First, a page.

“A few years ago, my brother had a severe health scare, and I realized that life is finite,” says Eric Hungerford. “Why wait until you have all the money in the world? That will never happen. Why not go now with whatever money you do have?”
In 2017, Eric, 64, and Larisa, 47, attended an International Living conference in Arizona. “The conference gave us confirmation that we really could move overseas or be roving retirees. It was a dream for us, but we didn’t know anyone else who had done it. The conference gave us the confidence we needed. We actually could do it; it really was possible,” recalls Eric.
Eric and Larisa always loved to travel but got tired of going places for one week at a time. “We didn’t get to really experience the culture in that amount of time. We wanted to feel more like locals than tourists,” says Larisa. “We moved overseas in our minds long before we ever made a move.”
After the conference, they decided to start their roving retirement in Penang, Malaysia. “We were actually saving money by living in Malaysia for a few months,” says Eric. “It is so much more affordable than the U.S. We didn’t have to dig into our savings for anything. I bought two tickets to Malta and a new smartphone, and I’m still under our budget.” Their $3,500 to $4,000 budget is based on Eric’s pensions. He was a lieutenant colonel in the Army, as well as a teacher. “We don’t have a nest egg and have very little savings. That sets the tone for our choices,” says Eric. “We use Airbnb or VRBO to find rentals and stay as long as the visa will allow us to, unless we cut it short for a new adventure. We can negotiate for better rates because we are staying longer.” Staying longer helps with other aspects of budgeting too. “Once you get to know a few people,” says Larisa, “they show you where to go to live like a local; where the best cheap eats are, what market to go to.”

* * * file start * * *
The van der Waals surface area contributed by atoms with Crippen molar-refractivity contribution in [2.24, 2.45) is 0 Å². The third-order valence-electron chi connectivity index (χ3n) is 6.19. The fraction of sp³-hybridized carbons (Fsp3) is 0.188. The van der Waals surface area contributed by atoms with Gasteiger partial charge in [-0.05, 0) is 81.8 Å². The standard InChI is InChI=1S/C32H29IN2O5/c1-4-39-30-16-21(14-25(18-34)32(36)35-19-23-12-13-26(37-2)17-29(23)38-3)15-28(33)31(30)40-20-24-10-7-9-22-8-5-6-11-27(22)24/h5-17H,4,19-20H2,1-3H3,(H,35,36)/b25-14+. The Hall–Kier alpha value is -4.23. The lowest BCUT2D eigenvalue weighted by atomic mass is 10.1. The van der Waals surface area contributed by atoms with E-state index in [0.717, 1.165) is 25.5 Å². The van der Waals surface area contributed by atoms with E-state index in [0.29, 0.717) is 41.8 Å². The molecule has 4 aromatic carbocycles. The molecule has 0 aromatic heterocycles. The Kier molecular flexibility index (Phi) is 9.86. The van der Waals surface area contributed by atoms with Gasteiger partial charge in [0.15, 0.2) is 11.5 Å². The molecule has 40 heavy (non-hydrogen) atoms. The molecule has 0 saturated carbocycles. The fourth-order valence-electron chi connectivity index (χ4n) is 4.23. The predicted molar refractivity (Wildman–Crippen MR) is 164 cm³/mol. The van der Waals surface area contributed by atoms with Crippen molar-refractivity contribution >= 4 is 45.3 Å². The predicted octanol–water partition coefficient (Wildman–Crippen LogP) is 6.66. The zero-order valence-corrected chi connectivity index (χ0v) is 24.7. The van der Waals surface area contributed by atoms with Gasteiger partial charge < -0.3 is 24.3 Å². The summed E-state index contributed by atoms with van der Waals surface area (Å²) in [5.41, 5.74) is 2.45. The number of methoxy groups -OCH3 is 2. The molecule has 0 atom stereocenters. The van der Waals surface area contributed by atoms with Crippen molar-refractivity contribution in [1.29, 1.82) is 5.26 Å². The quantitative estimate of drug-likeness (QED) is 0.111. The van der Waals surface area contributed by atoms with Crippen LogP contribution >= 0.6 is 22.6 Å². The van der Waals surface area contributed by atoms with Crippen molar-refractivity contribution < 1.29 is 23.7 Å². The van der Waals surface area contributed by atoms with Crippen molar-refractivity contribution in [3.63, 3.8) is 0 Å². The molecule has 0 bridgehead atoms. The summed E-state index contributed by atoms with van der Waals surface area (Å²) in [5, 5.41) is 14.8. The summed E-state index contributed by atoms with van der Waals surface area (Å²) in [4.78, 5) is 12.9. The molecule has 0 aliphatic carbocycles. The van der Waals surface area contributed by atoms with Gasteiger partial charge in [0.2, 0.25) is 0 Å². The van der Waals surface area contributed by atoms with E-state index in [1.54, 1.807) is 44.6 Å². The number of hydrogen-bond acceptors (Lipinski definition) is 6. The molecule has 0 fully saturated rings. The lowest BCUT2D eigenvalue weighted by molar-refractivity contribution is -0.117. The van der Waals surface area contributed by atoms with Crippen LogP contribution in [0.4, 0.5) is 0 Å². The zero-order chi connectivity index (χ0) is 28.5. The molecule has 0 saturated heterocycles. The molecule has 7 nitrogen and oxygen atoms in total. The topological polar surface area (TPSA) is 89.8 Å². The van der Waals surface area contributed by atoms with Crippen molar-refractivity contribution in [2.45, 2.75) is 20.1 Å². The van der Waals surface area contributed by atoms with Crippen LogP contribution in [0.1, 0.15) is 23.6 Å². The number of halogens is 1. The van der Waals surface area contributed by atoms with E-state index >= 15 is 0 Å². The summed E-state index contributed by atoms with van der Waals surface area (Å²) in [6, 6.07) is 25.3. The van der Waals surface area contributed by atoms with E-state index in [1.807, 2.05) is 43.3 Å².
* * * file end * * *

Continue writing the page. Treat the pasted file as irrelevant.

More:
In Penang, Eric and Larisa found an apartment in the Pulau Tikus neighborhood that was close to everything. It was within walking distance to loads of restaurants and hawker stalls, as well as close to markets and grocery stores. George Town, the capital of the island province, was just 10 minutes’ drive away. They spent $842 on their first month’s rent and then negotiated down to $700 for the next month. For that, they got a three-bedroom, two-bathroom condo with a large balcony.
Working out and staying fit is vital to them both. They joined Jungle Gym, an outdoor gym around the corner from their apartment, for $25 a month. The gym offered small group training for less than $5 a class. “It was a great way for us to meet locals. We met a bunch of like-minded people, which made our time there even better,” says Eric.
Another way to get involved in the community is by making use of your native English skills. “We try to find groups or clubs for people that want to practice speaking English,” says Eric. “And many English schools will let you come and speak with students.” Church is another way to meet locals and expats. It is nice to feel like you have a little community in a new place, especially when you’re only living somewhere for a few months at a time. “Time flies by quickly, and, before you know it, we are leaving,” says Larisa.